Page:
As surface-dwelling fish, rainbowfish inhabit the top one-third of aquariums, so make sure to have a tight-fitting tank lid that prevents them from jumping out. They will happily lay eggs every day if you add lots of floating plants, moses, and other dense leaves. However, you won’t likely see any fry unless the eggs are removed. Because of their small mouths, feed them tiny floating or slowly sinking foods, such as baby brine shrimp, daphnia, cyclops, crushed flakes, micro pellets, and Easy Fry and Small Fish Food.

Dwarf rainbowfish can be a tad more expensive at $10 to $15 each, and ideally you want a school of six or more. To fill out the rest of the tank, you can get other community fish like small tetras and rasboras that swim in the middle and corydoras and snails that scavenge at the bottom. (Cherry shrimp may get picked on since rainbowfish are active creatures that love to eat.)

While dwarf rainbowfish can be a little harder to source, keep searching because their gorgeous colors and lively behavior are worth the hunt.

4. The Oddball Aquarium

Most people think of oddballs as rare or interesting fish, but what about keeping an oddball invertebrate? Filter-feeding shrimp – like the bamboo or wood shrimp (Atyopsis moluccensis) and vampire shrimp (Atya gabonensis) – have large, feathery mitts on their hands that are made for catching and eating small particles floating in the water. Because of the way they feed, don’t set up a powerful hang-on-back (HOB) or canister filter that polishes all the little crumbs from the water. You can use a sponge filter, or an airstone with plenty of plants to help them climb on. Next, give them powdered foods such Hikari First Bite, Repashy gel foods (in its raw powder form), or specialty foods for filter feeding shrimp. When you feed the powder, the aquarium should get slightly cloudy with food particles visibly swirling in the water.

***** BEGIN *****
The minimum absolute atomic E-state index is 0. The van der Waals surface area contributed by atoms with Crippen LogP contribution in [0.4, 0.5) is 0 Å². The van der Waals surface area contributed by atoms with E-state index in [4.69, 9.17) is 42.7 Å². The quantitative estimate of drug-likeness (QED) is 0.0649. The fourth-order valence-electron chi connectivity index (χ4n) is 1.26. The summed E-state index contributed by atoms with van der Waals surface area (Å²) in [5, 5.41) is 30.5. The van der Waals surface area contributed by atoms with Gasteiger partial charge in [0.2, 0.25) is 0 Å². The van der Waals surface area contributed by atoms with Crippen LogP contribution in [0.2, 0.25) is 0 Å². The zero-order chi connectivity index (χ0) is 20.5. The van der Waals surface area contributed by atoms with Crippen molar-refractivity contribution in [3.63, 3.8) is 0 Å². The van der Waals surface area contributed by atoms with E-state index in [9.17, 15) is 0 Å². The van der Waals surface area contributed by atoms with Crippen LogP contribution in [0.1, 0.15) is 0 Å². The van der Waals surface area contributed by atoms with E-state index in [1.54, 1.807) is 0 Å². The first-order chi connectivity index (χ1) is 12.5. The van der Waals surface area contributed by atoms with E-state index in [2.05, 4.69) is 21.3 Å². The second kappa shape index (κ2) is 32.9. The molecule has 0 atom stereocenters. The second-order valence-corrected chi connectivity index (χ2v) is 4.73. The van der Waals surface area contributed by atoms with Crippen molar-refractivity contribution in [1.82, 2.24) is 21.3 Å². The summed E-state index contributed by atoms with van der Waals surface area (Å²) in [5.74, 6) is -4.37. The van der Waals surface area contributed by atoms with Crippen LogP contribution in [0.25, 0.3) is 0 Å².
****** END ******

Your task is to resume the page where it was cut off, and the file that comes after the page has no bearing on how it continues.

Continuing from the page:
For a 20-gallon fish tank, you can get one to two bamboo shrimp and one vampire shrimp. The shrimp grow rather large, ranging from 3-6 inches (8-15 cm) each, so you want them to stand out as the centerpieces of the aquarium by pairing them with nano fish like celestial pearl danios, Norman’s lampeye killifish, and chili rasboras. Also, consider adding some snails, amano shrimp, or cherry shrimp to clean up the food particles that fall to the substrate. If you’re searching for a different kind of community tank that will make people look twice, this weird, invertebrate-centric tank may be right for you.

If you notice your filter-feeding shrimp eating off the ground, it’s likely that they aren’t getting enough food. So increase their daily portions.

5. The Unheated Aquatic Aquarium

Looking for fish that can live in a 20-gallon tank with no heater? This danio aquarium might be the right choice if your room temperature is at least 62°F (17°C). Danios are a highly active, torpedo-shaped fish that come in many varieties and colors, such as zebra, leopard, long fin, and even Glofish. You can get anywhere from 12 to 15 to make a kaleidoscope, zooming around your tank and getting wild during feeding times.

Danios swim at all layers of the aquarium, but you can add some other species that like cooler waters, such as five or six salt and pepper corydoras to pick up any food that gets past the danios. Cool-temperature invertebrates such as amano shrimp, Malaysian whistle snails and nerite snails would be good tank mates. (When keeping snails, make sure they get enough minerals in the water and are fed some calcium-based foods.) If you want an action-packed, beginner-friendly tank full of hardy fish, you can’t go wrong with an aquarium of danios.

Long fin Zebra danios are extremely popular due to their beautiful patterns, high energy and low cost.